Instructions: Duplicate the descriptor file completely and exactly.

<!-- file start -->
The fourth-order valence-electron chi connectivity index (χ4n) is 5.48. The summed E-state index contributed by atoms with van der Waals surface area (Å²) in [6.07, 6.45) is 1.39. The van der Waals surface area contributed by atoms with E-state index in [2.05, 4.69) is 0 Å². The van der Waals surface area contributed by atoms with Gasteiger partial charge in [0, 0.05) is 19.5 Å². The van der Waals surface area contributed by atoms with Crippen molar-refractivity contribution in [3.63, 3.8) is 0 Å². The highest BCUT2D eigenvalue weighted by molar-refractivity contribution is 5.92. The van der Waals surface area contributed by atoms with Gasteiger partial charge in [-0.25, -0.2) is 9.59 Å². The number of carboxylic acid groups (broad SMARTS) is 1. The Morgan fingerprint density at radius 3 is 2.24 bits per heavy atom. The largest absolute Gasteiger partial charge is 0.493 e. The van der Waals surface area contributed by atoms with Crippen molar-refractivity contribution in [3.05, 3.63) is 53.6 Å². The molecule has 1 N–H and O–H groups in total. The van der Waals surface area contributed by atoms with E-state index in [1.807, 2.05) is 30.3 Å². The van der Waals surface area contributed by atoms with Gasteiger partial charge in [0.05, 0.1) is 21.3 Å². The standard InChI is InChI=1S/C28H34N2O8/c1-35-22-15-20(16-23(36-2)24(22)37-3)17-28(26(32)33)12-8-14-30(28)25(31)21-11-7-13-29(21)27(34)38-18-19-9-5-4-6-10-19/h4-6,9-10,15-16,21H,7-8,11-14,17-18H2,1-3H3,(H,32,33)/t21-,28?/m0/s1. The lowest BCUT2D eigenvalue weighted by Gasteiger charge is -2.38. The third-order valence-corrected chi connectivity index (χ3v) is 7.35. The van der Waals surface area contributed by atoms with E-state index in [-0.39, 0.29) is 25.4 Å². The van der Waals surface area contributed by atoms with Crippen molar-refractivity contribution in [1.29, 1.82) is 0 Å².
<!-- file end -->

The fourth-order valence-electron chi connectivity index (χ4n) is 5.48. The summed E-state index contributed by atoms with van der Waals surface area (Å²) in [6.07, 6.45) is 1.39. The van der Waals surface area contributed by atoms with E-state index in [2.05, 4.69) is 0 Å². The van der Waals surface area contributed by atoms with Gasteiger partial charge in [0, 0.05) is 19.5 Å². The van der Waals surface area contributed by atoms with Crippen molar-refractivity contribution in [3.63, 3.8) is 0 Å². The highest BCUT2D eigenvalue weighted by molar-refractivity contribution is 5.92. The van der Waals surface area contributed by atoms with Gasteiger partial charge in [-0.25, -0.2) is 9.59 Å². The number of carboxylic acid groups (broad SMARTS) is 1. The Morgan fingerprint density at radius 3 is 2.24 bits per heavy atom. The largest absolute Gasteiger partial charge is 0.493 e. The van der Waals surface area contributed by atoms with Crippen molar-refractivity contribution in [3.05, 3.63) is 53.6 Å². The molecule has 1 N–H and O–H groups in total. The van der Waals surface area contributed by atoms with E-state index in [1.807, 2.05) is 30.3 Å². The van der Waals surface area contributed by atoms with Gasteiger partial charge in [0.05, 0.1) is 21.3 Å². The standard InChI is InChI=1S/C28H34N2O8/c1-35-22-15-20(16-23(36-2)24(22)37-3)17-28(26(32)33)12-8-14-30(28)25(31)21-11-7-13-29(21)27(34)38-18-19-9-5-4-6-10-19/h4-6,9-10,15-16,21H,7-8,11-14,17-18H2,1-3H3,(H,32,33)/t21-,28?/m0/s1. The lowest BCUT2D eigenvalue weighted by Gasteiger charge is -2.38. The third-order valence-corrected chi connectivity index (χ3v) is 7.35. The van der Waals surface area contributed by atoms with E-state index in [-0.39, 0.29) is 25.4 Å². The van der Waals surface area contributed by atoms with Crippen molar-refractivity contribution in [1.29, 1.82) is 0 Å².